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Secretary of State Hillary Clinton recently announced the formation of the U.S. Water Partnership (USWP), a new public-private organization connecting people, ideas, and resources to tackle the growing water crises throughout the world.
USWP represents a collaborative effort by NGOs, U.S. government agencies, and scientific and academic institutions to share knowledge and resources and to form partnerships to find solutions for increasing global water concerns. The Clean Water America Alliance, Coca-Cola Company, Procter & Gamble, and Rockefeller Foundation are some of the 22 partners supporting the organization.
During Secretary Clinton’s speech at this year’s World Water Day, she also spoke of the recently released Department of State report entitled “Global Water Security,” which outlines current water usage and how growing water tensions are predicted to impact U.S. national security interests. The Global Water Security report predicts that as water shortages become more critical beyond the next 10 years, shared water basins could be used as leverage and weapons, and dams, pipelines, and desalination plants could become targets for terrorism.
“Water shortages, poor water quality, and floods by themselves are unlikely to result in state failure. However, water problems—when combined with poverty, social tensions, environmental degradation, ineffectual leadership, and weak political institutions—contribute to social disruptions that can result in state failure,” stated the report.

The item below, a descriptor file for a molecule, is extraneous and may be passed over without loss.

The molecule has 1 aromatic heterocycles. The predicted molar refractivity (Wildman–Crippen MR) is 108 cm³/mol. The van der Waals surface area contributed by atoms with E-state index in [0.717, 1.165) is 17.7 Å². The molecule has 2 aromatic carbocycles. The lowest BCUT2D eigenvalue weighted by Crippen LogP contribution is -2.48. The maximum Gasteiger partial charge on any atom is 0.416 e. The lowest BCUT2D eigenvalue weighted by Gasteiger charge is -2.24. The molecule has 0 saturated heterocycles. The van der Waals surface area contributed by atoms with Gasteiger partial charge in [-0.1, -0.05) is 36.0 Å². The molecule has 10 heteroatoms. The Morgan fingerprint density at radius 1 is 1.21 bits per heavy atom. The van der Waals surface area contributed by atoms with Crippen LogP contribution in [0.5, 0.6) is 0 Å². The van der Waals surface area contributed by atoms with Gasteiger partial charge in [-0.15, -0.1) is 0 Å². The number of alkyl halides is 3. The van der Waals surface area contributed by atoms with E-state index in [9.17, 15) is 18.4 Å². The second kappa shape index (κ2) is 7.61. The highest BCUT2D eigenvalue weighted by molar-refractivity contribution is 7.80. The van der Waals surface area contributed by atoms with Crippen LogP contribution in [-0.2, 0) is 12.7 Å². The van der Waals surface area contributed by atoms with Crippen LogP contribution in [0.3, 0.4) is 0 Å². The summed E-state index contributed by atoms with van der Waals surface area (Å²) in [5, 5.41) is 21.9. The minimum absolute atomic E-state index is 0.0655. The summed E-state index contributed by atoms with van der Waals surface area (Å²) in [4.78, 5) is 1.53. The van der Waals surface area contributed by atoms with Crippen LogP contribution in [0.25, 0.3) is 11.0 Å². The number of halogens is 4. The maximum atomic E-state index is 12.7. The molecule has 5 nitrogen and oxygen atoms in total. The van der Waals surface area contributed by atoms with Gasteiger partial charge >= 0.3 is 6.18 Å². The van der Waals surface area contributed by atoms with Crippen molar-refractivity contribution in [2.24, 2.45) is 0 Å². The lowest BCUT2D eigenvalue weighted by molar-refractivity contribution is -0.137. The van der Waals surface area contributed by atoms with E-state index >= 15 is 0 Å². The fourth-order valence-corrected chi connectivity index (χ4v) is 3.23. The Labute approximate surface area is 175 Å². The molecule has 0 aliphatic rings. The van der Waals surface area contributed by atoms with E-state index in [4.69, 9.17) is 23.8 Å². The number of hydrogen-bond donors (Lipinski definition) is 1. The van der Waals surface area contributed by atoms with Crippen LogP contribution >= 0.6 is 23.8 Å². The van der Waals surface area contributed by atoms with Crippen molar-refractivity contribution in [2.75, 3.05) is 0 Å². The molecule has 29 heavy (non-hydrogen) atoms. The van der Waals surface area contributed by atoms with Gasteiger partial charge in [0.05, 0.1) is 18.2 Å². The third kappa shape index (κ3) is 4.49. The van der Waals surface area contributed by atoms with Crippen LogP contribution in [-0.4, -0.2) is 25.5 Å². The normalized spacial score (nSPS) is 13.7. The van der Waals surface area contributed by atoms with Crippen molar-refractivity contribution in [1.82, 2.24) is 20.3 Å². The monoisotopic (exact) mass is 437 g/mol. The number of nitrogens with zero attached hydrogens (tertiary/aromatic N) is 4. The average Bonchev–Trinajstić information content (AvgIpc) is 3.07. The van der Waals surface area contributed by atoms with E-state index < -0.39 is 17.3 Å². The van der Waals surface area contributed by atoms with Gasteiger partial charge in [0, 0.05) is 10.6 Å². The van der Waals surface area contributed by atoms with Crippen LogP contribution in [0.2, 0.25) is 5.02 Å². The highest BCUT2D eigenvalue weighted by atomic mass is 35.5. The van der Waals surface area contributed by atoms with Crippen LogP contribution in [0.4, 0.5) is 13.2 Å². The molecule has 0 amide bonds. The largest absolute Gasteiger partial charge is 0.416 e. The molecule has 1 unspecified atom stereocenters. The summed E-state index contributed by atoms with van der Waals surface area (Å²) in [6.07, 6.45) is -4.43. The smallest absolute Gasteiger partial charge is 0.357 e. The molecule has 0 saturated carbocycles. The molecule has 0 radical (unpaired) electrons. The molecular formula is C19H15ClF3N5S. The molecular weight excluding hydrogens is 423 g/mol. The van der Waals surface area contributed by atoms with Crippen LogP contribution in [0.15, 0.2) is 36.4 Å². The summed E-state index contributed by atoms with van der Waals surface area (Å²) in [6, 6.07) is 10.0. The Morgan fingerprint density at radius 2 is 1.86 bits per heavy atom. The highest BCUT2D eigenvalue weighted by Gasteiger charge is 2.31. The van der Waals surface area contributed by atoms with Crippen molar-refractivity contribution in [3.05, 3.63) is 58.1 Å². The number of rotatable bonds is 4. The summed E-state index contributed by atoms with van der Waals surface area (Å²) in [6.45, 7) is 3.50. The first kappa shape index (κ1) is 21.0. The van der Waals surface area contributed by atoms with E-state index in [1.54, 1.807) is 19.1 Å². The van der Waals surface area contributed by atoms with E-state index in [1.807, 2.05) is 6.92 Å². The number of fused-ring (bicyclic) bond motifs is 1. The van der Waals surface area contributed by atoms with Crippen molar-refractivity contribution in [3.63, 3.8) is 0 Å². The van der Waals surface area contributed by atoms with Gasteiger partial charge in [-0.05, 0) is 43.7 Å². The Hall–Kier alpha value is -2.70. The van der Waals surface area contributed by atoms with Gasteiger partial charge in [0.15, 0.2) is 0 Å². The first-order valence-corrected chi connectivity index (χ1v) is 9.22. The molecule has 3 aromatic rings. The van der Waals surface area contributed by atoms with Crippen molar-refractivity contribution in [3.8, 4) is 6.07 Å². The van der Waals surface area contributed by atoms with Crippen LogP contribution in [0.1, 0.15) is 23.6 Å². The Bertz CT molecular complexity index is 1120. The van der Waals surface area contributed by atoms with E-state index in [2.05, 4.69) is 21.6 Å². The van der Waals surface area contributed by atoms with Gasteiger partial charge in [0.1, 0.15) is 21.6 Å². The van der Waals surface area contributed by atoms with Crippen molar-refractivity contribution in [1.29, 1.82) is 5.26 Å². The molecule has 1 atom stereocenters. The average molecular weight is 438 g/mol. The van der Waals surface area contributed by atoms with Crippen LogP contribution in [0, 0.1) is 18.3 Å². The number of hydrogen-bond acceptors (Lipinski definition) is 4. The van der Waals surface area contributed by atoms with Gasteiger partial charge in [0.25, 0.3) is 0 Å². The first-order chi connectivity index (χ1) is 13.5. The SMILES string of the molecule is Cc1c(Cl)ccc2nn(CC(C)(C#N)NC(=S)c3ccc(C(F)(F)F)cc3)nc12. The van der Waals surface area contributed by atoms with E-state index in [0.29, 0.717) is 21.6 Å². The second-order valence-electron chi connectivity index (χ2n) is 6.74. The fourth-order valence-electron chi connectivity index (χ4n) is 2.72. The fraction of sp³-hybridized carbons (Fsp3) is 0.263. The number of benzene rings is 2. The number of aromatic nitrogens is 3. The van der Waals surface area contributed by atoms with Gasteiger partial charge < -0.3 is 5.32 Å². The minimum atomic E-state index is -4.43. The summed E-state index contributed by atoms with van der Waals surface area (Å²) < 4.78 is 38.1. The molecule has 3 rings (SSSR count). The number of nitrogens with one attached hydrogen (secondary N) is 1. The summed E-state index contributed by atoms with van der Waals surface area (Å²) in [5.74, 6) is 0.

The report estimates that by 2030 annual global water requirements will hit 6,900 billion cubic meters (40 percent above the current sustainable water supplies) as the 2025 projected world population nears 8 billion people—a 1.2 billion increase between 2009 and 2025.
Countries currently already experiencing “water stress” include the western United States, southern Africa, northern Africa, Australia, the Middle East, and sections of China and South Asia, according to the report. One-third of the world’s population by 2030 will reside near water basins with water deficits larger than 50 percent. NASA satellite data has shown that northern India is depleting water faster than “any other comparable region in the world,” cited the report.
Water scarcity forces affected populations to rely on unsafe water sources for drinking water, which increases the risks of cholera, dysentery, typhoid fever, and other waterborne diseases, noted the report. According to a 2006 United Nations Human Development Report, one child dies from a water-related disease approximately every 15 seconds.
Decreased fresh water quality from salt-water intrusion and industrial, biofuel, agricultural, and sanitation processes, along with climate change, are contributing to increased water scarceness. Investments in water treatment, energy, and technology reducing the amount of water necessary for agriculture, along with improved water management, will offer the best solutions to water challenges.